RSNA: Best practices for communicating dose risks to patients
“As the public’s awareness of medical radiation has increased so has radiologists’ awareness of the importance and need for wholesome benefit and risk discussions. However, communicating this information in a comprehensive manner is challenging,” said Mahadevappa Mahesh, PhD, chief physicist at Johns Hopkins Hospital in Baltimore.
Mahesh identified a series of common communication missteps for radiologists to avoid when communicating with patients, including: too much jargon; too much information; and too complicated. “Instead,” he recommended, “keep the message short and simple, and placed in context.”
Co-presenter G. Donald Frey, PhD, of the Medical University of South Carolina in Charleston, S.C., shared another critical challenge. Neither radiologists nor the media are successfully communicating the benefits of radiation.
“We [as radiologists] need to do a lot more to explain the benefits of CT. Considering only risk is one-dimensional and not of any benefit; we really need to be talking about the benefits and risks of radiation exposure,” Frey said.
Inside the patient’s mind
Mahesh peered inside the patient’s mind to help radiologists better understand what patients think and hear about radiation exposure.
The risk of radiation-induced cancer, despite the long latency period, can weigh heavily on the patient. “Patients may be afraid of the smaller, long-term risk while forgetting about the benefits of the imaging exam in the short-term,” he said.
As radiologists and clinicians communicate about radiation exposure with patients, they should note that not performing the exam also may carry risk.
Mahesh shared a few other patient pointers, which included:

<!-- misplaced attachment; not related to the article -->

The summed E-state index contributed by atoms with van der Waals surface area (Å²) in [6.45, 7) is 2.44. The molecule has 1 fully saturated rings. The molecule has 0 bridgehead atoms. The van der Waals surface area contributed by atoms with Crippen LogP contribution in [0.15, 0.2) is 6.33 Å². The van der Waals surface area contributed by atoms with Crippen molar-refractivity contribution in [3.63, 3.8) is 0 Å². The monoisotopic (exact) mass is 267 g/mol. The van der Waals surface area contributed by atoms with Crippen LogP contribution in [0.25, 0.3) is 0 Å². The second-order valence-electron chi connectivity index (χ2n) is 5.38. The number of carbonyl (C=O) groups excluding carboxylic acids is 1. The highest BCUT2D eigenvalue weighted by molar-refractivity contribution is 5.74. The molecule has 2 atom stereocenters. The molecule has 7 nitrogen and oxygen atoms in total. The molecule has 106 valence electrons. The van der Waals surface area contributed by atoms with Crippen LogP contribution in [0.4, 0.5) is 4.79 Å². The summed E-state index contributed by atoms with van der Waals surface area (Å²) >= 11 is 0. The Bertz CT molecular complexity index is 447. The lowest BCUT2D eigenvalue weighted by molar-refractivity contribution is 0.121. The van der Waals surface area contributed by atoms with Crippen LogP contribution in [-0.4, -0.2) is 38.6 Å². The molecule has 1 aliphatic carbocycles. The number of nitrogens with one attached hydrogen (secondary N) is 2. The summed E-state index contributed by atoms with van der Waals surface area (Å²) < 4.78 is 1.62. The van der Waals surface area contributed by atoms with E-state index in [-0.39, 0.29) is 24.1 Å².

- Patients often lack familiarity with radiation risk;
- They may have difficulty processing information and “not hear what is being said;”
- Patients may distrust the physician;
- People often give greater weight to negative information than positive information; and
- Perception often becomes reality.
The framing effect, or how information is conveyed, carries tremendous impact. That is, a physician might state that an exam doubles a patient’s risk of radiation-induced cancer or that it slightly increases the patient’s very small risk. Each shares the same information, but the presentation and connotations are very different.
“Even highly educated patients find it difficult to understand basic probability concepts,” said Mahesh. “Give simple, clear messages at a sixth grade level. Avoid jargon, technical terms and acronyms. Repeat key points. Actively evaluate patient understanding.”
Finally, physicians need to allot sufficient time to explaining the relevance of the procedure along with radiation exposure and risk information. “An interactive dialogue allows patients and family to ask questions. The physician can explain the impact of not undergoing the exam,” said Mahesh.